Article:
How it must feel to be king of all you survey

It’s hard to imagine how it must feel to be king of all you survey. To look out from the palace walls as the sun dips behind the silhouetted hills, and know that everything you see from horizon to horizon is yours to rule. 

Short of a marrying a monarch, daydreams are probably the closest most people will get to the extravagant existence enjoyed by the rulers of India’s princely states, but behind the whitewashed walls of Hyderabad’s Falaknuma Palace, you can get just a taste of this life of lavish luxury.

Run as one of India’s most nostalgic heritage hotels, the Taj Falaknuma Palace serves up a perfect introduction to Hyderabad, city of palaces, perfumes and pearls. From this hilltop vantage point, the 7th Nizam of Hyderabad – once the richest man in the world – looked out over the rolling hills of India’s wealthiest princely state, worth more in its heyday than many European nations.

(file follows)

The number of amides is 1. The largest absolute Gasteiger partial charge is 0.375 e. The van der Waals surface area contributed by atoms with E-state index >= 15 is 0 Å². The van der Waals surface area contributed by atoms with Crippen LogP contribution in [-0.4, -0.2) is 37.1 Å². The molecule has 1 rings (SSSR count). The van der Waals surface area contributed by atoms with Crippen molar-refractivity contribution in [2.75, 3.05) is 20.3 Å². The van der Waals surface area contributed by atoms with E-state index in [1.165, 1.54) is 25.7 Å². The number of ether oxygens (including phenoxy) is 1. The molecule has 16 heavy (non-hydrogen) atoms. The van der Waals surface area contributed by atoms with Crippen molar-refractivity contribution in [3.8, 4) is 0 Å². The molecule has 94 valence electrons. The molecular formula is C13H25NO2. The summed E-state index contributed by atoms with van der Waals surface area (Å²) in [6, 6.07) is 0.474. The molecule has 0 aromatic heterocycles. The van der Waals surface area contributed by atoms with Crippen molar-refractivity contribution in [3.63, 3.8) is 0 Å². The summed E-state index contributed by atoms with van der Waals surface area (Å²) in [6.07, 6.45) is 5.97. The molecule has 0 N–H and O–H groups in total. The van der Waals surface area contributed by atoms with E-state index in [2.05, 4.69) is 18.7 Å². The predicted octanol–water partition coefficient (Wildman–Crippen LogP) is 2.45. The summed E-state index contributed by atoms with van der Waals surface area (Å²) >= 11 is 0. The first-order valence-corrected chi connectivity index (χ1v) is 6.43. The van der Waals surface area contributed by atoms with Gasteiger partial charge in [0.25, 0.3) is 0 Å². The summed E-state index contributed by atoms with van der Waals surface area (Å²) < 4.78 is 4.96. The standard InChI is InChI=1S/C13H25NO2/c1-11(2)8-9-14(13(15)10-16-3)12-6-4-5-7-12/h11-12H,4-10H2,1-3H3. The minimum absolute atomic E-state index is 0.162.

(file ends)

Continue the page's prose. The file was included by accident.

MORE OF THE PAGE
In fact, living the royal life in Hyderabad is easier than you might imagine, thanks to the thriving traditions that persist from the Nizam’s time. Even if you can’t afford to stay in the Falaknuma, you can swing by for high tea or haggle for pearls and ittars (Islamic perfumes) in the same bazaars as generations of Hyderabad royals.

 

Sleeping with royalty

My own brush with royalty began with an almost absurdly ostentatious arrival at the Falaknuma, rolling through gardens teeming with peacocks in an open, horse-drawn carriage, before climbing the palace’s marble steps beneath a shower of crimson rose petals. It was a wonderfully theatrical introduction to the former palace of the enigmatic (and succinctly named) His Exalted Highness Nawab Sir Mir Osman Ali Khan Siddiqi, Bayafandi Asaf Jah the VIIth, last Nizam of the princely state of Hyderabad Deccan.

Laid out in the shape of a scorpion, with two wings embracing the Palladian central hall like protective claws, the Falaknuma is an elegant sprawl of staterooms, courtyards and formal gardens, and a splendid clash of East-meets-West ideas. While the Islamic star and crescent rises proudly from the rooftop, the stained glass windows depict Beefeaters, kings and cavaliers. For every Indo-Saracenic turret and Mughal arch, there’s a nude-crowned marble fountain or a neoclassical colonnade.